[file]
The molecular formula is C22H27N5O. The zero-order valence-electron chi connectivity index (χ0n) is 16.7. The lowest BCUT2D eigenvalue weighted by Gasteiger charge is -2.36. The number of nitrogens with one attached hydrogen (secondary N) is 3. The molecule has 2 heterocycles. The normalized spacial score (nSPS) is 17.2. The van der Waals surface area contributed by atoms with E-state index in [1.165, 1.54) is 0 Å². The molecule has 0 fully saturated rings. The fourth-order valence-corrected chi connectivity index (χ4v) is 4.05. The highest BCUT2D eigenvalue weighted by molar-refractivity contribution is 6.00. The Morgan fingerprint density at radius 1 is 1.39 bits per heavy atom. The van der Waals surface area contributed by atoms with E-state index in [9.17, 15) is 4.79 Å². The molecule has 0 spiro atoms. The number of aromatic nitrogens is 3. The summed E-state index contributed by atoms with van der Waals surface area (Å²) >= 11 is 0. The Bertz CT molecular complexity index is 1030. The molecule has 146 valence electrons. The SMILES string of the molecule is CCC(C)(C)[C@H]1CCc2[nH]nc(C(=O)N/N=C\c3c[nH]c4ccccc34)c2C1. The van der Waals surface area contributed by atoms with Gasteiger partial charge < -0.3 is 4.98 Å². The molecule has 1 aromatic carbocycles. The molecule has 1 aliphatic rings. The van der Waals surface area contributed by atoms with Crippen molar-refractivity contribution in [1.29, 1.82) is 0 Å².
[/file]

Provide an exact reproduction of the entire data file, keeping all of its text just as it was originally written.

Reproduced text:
The molecular formula is C22H27N5O. The zero-order valence-electron chi connectivity index (χ0n) is 16.7. The lowest BCUT2D eigenvalue weighted by Gasteiger charge is -2.36. The number of nitrogens with one attached hydrogen (secondary N) is 3. The molecule has 2 heterocycles. The normalized spacial score (nSPS) is 17.2. The van der Waals surface area contributed by atoms with E-state index in [1.165, 1.54) is 0 Å². The molecule has 0 fully saturated rings. The fourth-order valence-corrected chi connectivity index (χ4v) is 4.05. The highest BCUT2D eigenvalue weighted by molar-refractivity contribution is 6.00. The Morgan fingerprint density at radius 1 is 1.39 bits per heavy atom. The van der Waals surface area contributed by atoms with E-state index in [9.17, 15) is 4.79 Å². The molecule has 0 spiro atoms. The number of aromatic nitrogens is 3. The summed E-state index contributed by atoms with van der Waals surface area (Å²) >= 11 is 0. The Bertz CT molecular complexity index is 1030. The molecule has 146 valence electrons. The SMILES string of the molecule is CCC(C)(C)[C@H]1CCc2[nH]nc(C(=O)N/N=C\c3c[nH]c4ccccc34)c2C1. The van der Waals surface area contributed by atoms with Gasteiger partial charge < -0.3 is 4.98 Å². The molecule has 1 aromatic carbocycles. The molecule has 1 aliphatic rings. The van der Waals surface area contributed by atoms with Crippen molar-refractivity contribution in [1.29, 1.82) is 0 Å².